I can remember precisely the two times in my life when I have turned to my doctor and asked, “If I were your wife or you mother or your daughter, what would you tell me to do?” Given this ongoing worldwide health crisis, we could all use some special insight.
Fortunately, The New York Times did this for all of us, asking 511 epidemiologists and infectious disease specialists what they would do regarding the coronavirus and real life situations based on what they know and expect of the virus, and the development of a vaccine. As we are all struggling to figure out not only what we will or won’t do in our personal lives, we are similarly grappling with how to move our organizations into the next phase of living with a pandemic.
In saying when they would be willing to do these pre-pandemic “normal” life events, they were given four response options: this summer; three to 12 months from now; more than a year; and never again. Of the 304 who responded to when they would be willing to send kinds to camp, school or day care, 55% said it would be at least a year. (Only 30% said this summer).
A tad more than two-thirds (64% of 489) respondents said it would be over a year before they would attend the theatre or a concert or sporting event. Bear in mind, this is not the CDC, nor any official public health office, speaking. This is just professionals letting us know what they are telling their themselves, spouses, children, relatives, etc. Try asking your own doctor.
For too many nonprofits, their hopes and fears rise and fall with the stock market as it influences that mandatory 5% payout for foundations. The average American, however, knows little of this mandate, nor have a reason to care since it has no bearing on them.
Three organizations (the Institute for Policy Studies, the Wallace Global Fund and Patriotic Millionaires), all working to get an emergency charity stimulus bill passed, have collected some interesting data to support their cause. Late last month, they surveyed 1005 American adults (18+ years of age) and the results are heartening. Almost three-quarters support the idea of increasing the mandatory payout of foundations to 10% a year for the next three years and requiring the exact same terms of Donor Advised Funds (DAFs), which currently have no mandatory payout expectation. In fact, these survey participants came down hard on DAFs, despite admitting little knowledge of them. More than 90% of those surveyed do not like the fact that DAFs have no mandatory expectation of an annual disbursement, with 79% believing there should be a mandatory annual payout and greater transparency. Both of those things could go a long way to making DAFs not just a win for the owner, but to nonprofits, as well. After all, it was nonprofits who were supposed to ultimately benefit, which could easily be argued has not been happening as it should under the current system.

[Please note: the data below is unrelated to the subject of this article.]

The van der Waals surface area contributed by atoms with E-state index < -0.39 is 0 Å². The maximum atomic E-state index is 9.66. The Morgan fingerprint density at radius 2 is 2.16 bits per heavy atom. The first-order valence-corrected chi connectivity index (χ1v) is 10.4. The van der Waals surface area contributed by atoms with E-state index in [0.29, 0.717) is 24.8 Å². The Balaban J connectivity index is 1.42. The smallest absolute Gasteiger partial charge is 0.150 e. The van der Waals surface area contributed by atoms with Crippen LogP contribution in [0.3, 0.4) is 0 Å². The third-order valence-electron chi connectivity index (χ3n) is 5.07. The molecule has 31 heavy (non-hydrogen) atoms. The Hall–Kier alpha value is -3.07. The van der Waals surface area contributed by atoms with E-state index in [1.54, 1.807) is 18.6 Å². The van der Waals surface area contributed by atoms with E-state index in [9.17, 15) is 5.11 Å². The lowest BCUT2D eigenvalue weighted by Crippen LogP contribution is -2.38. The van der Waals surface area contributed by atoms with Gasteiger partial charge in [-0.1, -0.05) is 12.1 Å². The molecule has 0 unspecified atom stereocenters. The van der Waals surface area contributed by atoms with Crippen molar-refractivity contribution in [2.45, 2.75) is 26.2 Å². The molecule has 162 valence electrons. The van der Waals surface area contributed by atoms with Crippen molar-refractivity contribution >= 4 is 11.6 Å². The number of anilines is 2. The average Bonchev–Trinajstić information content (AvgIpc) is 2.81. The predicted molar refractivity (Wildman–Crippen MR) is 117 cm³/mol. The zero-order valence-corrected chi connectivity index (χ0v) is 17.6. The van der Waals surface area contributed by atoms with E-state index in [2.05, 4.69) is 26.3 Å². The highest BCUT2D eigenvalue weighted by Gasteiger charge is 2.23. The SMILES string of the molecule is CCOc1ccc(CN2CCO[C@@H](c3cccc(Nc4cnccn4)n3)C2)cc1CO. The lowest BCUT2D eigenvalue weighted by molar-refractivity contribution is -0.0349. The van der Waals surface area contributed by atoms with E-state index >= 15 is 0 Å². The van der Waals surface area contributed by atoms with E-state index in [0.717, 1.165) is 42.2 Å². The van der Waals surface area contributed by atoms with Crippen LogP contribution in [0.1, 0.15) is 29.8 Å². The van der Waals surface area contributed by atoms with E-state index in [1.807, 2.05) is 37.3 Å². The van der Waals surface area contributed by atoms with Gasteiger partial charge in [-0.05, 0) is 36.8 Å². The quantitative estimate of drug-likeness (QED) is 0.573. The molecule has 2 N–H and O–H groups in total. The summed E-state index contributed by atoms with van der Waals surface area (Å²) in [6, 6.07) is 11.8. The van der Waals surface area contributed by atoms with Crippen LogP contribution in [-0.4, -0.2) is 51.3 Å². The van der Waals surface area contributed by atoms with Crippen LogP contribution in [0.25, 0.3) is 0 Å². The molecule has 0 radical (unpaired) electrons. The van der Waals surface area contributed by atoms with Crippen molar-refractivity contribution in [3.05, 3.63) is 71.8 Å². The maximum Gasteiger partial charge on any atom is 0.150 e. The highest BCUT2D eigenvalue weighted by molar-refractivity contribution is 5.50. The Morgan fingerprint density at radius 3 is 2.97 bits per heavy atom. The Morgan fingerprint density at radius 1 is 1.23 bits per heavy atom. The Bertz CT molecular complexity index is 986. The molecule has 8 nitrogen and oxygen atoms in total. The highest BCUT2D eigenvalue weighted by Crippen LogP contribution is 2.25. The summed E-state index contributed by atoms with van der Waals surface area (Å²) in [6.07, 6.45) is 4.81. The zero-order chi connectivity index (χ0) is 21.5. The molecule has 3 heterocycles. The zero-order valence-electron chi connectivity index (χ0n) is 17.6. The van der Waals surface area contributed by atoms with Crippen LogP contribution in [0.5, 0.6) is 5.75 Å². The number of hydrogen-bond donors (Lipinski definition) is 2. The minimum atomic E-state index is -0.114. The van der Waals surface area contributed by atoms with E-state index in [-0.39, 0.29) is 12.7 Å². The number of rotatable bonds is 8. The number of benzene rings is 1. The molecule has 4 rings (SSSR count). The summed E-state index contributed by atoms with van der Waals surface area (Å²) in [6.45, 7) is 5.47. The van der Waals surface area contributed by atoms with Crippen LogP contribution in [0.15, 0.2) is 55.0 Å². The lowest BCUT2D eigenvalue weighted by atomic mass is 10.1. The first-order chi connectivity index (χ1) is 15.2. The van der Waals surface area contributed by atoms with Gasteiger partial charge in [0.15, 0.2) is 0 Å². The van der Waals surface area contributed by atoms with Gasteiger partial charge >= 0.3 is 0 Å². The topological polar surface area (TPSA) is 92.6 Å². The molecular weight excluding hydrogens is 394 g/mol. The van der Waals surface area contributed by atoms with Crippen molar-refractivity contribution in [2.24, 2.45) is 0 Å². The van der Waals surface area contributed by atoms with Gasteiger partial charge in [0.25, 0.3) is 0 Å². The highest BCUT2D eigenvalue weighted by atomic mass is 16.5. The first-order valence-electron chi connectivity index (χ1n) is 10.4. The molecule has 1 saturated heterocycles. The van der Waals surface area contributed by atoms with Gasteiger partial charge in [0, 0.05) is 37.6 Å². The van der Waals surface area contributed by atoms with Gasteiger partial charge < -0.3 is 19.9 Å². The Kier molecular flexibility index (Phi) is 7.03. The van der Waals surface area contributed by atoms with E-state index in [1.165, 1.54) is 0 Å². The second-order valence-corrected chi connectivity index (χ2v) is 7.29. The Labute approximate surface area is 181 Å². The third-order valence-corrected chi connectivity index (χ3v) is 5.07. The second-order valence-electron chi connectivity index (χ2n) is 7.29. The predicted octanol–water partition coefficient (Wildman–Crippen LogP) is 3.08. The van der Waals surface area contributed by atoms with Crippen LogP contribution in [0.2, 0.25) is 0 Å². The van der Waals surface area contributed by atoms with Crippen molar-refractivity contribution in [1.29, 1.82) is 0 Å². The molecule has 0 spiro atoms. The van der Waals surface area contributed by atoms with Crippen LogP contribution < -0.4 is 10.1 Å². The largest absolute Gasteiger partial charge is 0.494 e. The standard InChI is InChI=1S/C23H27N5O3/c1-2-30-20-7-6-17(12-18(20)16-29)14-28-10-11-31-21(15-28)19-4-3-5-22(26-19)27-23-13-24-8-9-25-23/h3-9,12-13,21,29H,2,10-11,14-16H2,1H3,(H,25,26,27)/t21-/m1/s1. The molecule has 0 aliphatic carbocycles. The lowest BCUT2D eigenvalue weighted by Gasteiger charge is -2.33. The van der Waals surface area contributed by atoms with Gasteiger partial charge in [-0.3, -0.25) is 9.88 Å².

David La Piana, a leader in helping nonprofits merge, reports on a study (233 nonprofits, almost 98% of which are working in the US) that provides a little context in which to place your organization. Participants were asked about changes in their revenue from the “start” of the pandemic (time frame of March 24-29) to the time of his study (April 22-May 1). Almost one-fifth (18.4%) reported that their income decreased during that period by between 51% and 100%, while 54.9% reported income down anywhere from 50% to 1%.
Almost equal amounts (8.6% and 9.4%), however, reported an increase in revenue during that period from 1% to 50% to 51% to 100%, respectively. There were variations in these figures by mission areas, but the numbers in each category were too small to be worth reporting here. Given revenue numbers, though, it should be no surprise, though nonetheless jarring, that nearly one-quarter of the respondents are considering a merger. (La Piana notes that normally, 1% or fewer nonprofits are considering a merger at any given time).
It is highly likely that a good portion of those now discussing the possibility of a merger were not in the strongest financial position when the pandemic started; others who had not have previously heeded the call to diversify their income strategy, may have felt a more seismic hit by a large reduction in income than organizations with greater income diversity. Some of these organizations currently considering a merger will find a satisfactory partner and follow through, others may end up dissolving rather than merging, and some may just continue to muddle through. But a merger done as a reaction to an unexpected situation, and solely to correct declining financial health, is not the basis for a successful merger.
What do you think the doctor would say?